The week between Christmas and the new year is when snow-weary Northerners seek refuge in our theme parks, and sensible Orlando folks get the hell out of town. Capitalizing on the capsizing economy with a last-minute bargain, I took a micro-vacation back in time to an era before the Mouse ate Central Florida; no Mr. Fusion—powered Delorean required. I just headed southwest and stayed under 88, and in about two hours I traveled back four decades to the city of Sarasota.

I'm not implying that the town's thematic time warp has inhibited its growth, though Sarasota has a fraction of Orlando's population. A flip through the Creative Loafing alt-weekly (slimmer than the Weekly, but with some sharp writing) revealed a breadth of arts institutions, from small art galleries to the giant, purple Van Wezel performing arts hall. Sections of Tamiami Trail, the commercial thoroughfare, have the seedy motels and cheesy minigolfs of OBT and 192. But downtown's Main Street still has room among the wine, sushi and cigar bars for places like Toy Lab, stocked with educational and creative playthings instead of annoying electronic crap.

Take a left along the waterfront at the grotesquely gargantuan statue re-creating the famous "sailor smooching nurse on VJ Day" photo. In 20 minutes you'll reach Siesta Key, a narrow spit of sand that is suspended in the past. The shell-laden shoreline, saturated with hotels of vintage architecture, looks like a mod mirage. The retro aesthetic is especially intense after sunset when the seasonal décor switches on; only the cold light from a few LED fixtures foils the impression that you've fallen into a winter wonderland from 40 years ago.

I found my personal piece of pastel paradise at Siesta Key Bungalows, a quaint collection of lagoon-side cottages themed with names like Mermaid or Hibiscus with shabby-chic décor to match. The bedding was sumptuous, the kitchen thoughtfully stocked with coffee, the pool and fishing deck with kayaks all as anticipated. But the best amenity was unadvertised: stargazing at the light-pollution-less sky.

My first stop was John and Mabel Ringling Museum, a one-of-a-kind institution utterly emblematic of art in America. Originally purchased in 1911 by the circus magnate as a winter residence and extensively refurbished in 2007, the waterfront complex houses a combination of eclectic art collections that boggles the mind. The centerpiece is the Uffizi-esque palace full of an extensive assemblage of European masters; from Rubens' monumental paintings of fat babies to the full-sized cast of Michelangelo's David in the courtyard, this is the most overstuffed orgy of Gothic and Renaissance art I've seen outside the Vatican. Plus, like a hot-fudge sundae topped with lobster, there's a new extension with temporary exhibits on Japanese kimonos and Egyptian mummies.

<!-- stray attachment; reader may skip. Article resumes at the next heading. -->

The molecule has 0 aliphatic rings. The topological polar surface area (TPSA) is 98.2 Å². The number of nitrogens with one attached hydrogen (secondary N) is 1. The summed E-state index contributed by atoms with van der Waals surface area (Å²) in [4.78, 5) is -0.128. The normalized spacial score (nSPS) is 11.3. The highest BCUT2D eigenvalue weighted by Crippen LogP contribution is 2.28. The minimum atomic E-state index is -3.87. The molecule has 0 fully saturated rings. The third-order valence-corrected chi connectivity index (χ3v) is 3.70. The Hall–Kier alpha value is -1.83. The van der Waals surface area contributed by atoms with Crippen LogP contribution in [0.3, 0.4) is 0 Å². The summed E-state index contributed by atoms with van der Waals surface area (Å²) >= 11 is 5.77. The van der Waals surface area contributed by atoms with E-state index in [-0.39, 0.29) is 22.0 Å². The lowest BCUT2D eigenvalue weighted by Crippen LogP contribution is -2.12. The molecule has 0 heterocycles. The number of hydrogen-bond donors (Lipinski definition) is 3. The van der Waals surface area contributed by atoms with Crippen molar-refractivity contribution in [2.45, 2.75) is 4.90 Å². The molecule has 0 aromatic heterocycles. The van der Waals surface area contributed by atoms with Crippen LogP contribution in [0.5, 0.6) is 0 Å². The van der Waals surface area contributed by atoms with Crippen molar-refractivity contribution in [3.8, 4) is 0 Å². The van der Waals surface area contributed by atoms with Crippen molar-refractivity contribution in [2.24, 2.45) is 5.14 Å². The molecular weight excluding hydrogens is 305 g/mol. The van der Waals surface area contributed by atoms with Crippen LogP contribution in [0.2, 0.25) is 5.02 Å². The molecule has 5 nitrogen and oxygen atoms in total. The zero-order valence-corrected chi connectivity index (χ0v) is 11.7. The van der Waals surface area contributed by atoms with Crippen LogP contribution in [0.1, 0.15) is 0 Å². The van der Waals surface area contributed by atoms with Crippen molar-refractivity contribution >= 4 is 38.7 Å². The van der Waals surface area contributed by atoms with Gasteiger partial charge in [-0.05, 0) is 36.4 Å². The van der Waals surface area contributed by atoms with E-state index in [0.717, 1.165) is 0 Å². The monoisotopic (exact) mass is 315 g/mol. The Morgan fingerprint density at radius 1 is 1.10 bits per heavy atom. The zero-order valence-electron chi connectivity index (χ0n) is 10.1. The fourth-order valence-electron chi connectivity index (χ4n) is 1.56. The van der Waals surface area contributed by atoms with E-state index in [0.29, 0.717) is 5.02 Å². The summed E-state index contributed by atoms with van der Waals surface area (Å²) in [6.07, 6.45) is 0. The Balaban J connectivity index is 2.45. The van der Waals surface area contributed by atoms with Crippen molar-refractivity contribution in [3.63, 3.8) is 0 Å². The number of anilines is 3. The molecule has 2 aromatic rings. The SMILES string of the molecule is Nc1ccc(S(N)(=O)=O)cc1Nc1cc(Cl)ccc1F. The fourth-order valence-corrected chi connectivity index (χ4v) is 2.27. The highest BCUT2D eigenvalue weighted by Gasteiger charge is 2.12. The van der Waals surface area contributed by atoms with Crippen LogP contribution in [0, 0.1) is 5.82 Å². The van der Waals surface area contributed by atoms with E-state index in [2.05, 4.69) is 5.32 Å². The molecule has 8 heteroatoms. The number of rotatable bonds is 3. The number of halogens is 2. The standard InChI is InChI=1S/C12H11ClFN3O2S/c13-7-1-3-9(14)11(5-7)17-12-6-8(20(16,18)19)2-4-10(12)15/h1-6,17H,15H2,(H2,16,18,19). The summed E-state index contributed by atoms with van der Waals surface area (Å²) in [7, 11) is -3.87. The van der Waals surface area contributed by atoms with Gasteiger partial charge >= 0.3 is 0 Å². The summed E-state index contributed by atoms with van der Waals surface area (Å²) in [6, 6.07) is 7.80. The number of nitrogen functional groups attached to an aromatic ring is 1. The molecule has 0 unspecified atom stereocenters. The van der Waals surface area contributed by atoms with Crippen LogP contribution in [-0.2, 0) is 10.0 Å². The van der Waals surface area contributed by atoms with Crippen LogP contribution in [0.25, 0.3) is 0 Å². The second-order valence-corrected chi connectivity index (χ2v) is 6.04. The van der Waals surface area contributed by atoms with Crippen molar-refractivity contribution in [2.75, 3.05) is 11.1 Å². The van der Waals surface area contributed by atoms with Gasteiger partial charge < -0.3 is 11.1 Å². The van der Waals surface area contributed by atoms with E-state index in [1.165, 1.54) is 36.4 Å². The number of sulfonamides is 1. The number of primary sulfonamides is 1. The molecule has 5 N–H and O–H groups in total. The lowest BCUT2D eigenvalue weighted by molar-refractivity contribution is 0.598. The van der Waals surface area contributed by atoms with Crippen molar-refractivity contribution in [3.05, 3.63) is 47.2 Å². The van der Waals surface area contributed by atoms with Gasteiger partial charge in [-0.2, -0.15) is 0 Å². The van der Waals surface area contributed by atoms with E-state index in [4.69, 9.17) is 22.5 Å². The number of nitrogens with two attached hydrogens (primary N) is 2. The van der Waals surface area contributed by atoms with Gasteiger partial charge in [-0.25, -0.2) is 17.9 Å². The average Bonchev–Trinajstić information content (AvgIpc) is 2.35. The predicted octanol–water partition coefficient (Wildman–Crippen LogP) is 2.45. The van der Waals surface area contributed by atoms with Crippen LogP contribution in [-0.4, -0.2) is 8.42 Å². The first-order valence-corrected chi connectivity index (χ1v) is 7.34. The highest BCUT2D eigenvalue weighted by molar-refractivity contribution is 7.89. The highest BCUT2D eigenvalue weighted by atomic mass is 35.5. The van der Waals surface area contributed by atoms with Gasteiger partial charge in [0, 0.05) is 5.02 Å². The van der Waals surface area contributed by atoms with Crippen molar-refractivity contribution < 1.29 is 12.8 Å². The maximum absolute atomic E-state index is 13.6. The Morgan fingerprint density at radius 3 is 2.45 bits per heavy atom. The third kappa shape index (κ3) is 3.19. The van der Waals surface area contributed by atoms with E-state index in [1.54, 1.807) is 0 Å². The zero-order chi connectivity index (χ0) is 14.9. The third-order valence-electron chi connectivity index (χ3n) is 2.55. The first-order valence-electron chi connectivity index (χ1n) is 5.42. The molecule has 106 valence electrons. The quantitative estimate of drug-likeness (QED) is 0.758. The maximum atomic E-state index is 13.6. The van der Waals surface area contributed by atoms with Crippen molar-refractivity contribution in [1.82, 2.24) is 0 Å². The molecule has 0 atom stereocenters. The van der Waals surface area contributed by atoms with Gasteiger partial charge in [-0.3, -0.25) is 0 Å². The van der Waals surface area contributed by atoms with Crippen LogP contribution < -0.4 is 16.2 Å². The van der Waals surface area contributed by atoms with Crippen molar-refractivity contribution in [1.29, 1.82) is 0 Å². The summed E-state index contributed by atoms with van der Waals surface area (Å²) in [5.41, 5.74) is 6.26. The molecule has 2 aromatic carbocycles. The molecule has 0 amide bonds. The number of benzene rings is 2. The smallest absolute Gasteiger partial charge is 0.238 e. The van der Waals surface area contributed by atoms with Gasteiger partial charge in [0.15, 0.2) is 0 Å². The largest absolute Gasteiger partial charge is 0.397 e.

A short stroll past Mabel's American Rose Society—accredited garden lies Cà d'Zan, the Ringling's 56-room Venetian mansion. Inside, a riot of rococo furnishings battle for attention; a Waldorf crystal chandelier hangs beneath a hand-painted pecky cypress ceiling with a multistory pipe organ sitting to the side. The gulf view from the Italianate patio is picture-perfect, but downing this much conspicuous consumption on the eve of the Great Depression is enough to make even Gatsby gag. More interesting is how Ringling amassed his enormous fortune in the first place.

Even though I grew up during the peak of Gunther Gebel-Williams' popularity, it's hard to understand the pop-culture impact of the traveling circus in early 20th-century America. The circus museum preserves artifacts — sequined costumes, animal cages and human-launching canons — from the golden age of the Ringling Bros. and Barnum & Bailey Circus. A visit to the learning center, home of Howard Tibbals' astonishing scale model of an entire three-ring show circa 1919, should grant appreciation for those tasked with transporting massive spectacles to different towns before tractor-trailers and Teamster unions. While Ringling's fine art reflects an unflattering Euro—envy peculiar to the Jazz Age nouveau riche, the circus exhibits speak to an enthusiastic American ethos that is sadly evaporating.

If the bulk of Sarasota is serenely stuck in the 1960s, the best attraction in town may be a couple decades behind that. The Sarasota Jungle Gardens, established in 1940, features 10 acres of lush flora pierced by meandering pedestrian paths and populated by a menagerie of exotic feathered fauna (many rescued pets). Here you can see Frosty the Greater Sulfur Crested Cockatoo do two shows daily of the same tightrope-unicycle schtick he showed off on the Ed Sullivan Show; at 72 he's still a pro performer, but his pal Caesar was amusingly uncooperative.

Another delightful discovery was Professor DeWitt's Traditional Punch 'n Judy Puppet Show, held on the park's whimsical playground. Aside from a sprinkling of adult-aimed asides about Dickens and UPS, his act is about 300 years old. That he enthralled his ADD audience despite not being "television, a video game or a hologram" is a latter-day miracle. The thrill of standing among a flock of hand-fed pink flamingos swiveling and strutting past me to some unknowable avian choreography, was another.

My New Year's wish is that vintage animal attractions like this survive the economic storm for the next generation of kids to experience for themselves.

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